About Updated Recipes
Starting in December 2012 I began reformulating the recipes at CakeLove. Each cake recipe went under the microscope for an evaluation of the ingredients and methods used. I’ve thought a lot about why I did this and what it means. Here’s what it means to me.
Baking is art and science. Both are disciplines that can improve with time as long as you’re open to change and willing to reflect on what is already out there. I started baking in 1999 because of a deep interest in the dynamics of baking ingredients and what they mean to one another when mixed up on the counter then baked off in the oven. How kinetic and thermal energy change the nature of X, Y, and Z ingredients drove me to leave practicing law and start a cake business. I’m still driven by that relentless pursuit for understanding the dynamics of the ingredients.
After 14 years of baking, eleven years of operating CakeLove, and four cookbooks, and feedback from across the spectrum, it was time to take a close look at the recipes, the base ingredients and the logic of the method. In my experience in the food business, recipes are updated all of the time.
To me, being an artist is about being open to learning more about the craft. When I began baking, I dabbled in lots of different styles– American butter cakes, shortening-based cakes, French gateaux, chiffon sponge—and I found the format and group of recipes that worked for me. Before CakeLove, my cakes were mostly expressions of genoise sponge, French buttercreams and custard-based mousse. They came straight from the pages my favorite authors and were ridiculously good. But they weren’t all right for an American audience. A cake business needs to listen to its market, so I adapted recipes to respond to what our customers were looking for.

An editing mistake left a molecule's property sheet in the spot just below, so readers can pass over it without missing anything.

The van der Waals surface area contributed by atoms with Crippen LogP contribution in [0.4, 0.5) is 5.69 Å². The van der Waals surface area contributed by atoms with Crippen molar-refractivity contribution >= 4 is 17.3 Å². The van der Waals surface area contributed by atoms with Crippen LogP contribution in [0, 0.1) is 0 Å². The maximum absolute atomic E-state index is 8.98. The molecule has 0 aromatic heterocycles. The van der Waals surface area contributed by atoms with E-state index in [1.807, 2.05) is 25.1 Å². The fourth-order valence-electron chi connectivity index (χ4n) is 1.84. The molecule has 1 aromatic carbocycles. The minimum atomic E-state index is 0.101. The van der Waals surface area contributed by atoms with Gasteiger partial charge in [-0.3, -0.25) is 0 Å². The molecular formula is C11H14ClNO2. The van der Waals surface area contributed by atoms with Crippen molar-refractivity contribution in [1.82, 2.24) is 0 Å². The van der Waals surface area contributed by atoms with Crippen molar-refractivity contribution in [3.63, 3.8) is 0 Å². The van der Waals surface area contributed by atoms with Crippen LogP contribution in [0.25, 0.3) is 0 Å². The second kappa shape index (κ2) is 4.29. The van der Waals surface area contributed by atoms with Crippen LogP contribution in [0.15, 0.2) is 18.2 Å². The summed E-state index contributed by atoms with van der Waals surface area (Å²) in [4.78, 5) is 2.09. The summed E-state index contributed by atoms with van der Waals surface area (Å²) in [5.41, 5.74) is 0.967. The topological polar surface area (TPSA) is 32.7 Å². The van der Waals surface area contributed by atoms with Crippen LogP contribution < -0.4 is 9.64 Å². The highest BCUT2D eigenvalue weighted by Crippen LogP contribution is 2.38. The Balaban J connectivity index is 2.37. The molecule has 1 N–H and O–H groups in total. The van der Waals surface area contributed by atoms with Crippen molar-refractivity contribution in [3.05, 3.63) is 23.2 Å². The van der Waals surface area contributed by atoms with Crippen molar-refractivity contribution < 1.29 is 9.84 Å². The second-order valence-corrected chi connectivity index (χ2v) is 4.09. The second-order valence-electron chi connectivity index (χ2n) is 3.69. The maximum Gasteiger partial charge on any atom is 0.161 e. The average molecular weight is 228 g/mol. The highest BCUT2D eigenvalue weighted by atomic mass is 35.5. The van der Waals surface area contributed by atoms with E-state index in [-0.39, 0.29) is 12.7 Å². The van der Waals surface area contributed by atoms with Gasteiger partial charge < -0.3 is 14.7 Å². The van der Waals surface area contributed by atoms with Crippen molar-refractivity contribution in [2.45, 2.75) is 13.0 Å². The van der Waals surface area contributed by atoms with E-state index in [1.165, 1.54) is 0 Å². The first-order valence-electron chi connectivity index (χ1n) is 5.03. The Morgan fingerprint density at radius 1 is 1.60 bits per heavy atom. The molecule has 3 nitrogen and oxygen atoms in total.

Well, that’s the same course that I took starting last winter. It was informed by what I learned over the years, specifically with writing PieLove. Pie crusts are a big part of my next cookbook and I didn’t hold back on experimenting with unusual shortenings in the dough. Any source of fat is called “shortening” in baking, so I tried all kinds: cocoa butter, palm kernel oil, vegetable shortening, coconut oil, and of course butter. The texture that resulted from blending different fats was compelling and I extended it over to cakes. It’s that age-old debate of what makes a better crust: an all-butter crust or a shortening-and-butter blend?
What do I like? With regard to pies, both types work really well, but I prefer the taste and texture of an all-butter crust. For cakes, I find the texture achieved by working in blends just fascinating—and it seems it’s working well based on your feedback! I think that flavors and textures in the cake work out to be better with the right blend. We’re blending starches (wheat flours), fats (vegetable fats and butter), liquid dairy ingredients (milk and cream) every day. Maybe I’ve gone off the deep end when it comes to blending but, to me, baking is the never ending pursuit of balancing the dynamics of the ingredients. Based on your feedback on the improvements over the past 9 months, I think we’re onto something good.
Thanks for your support!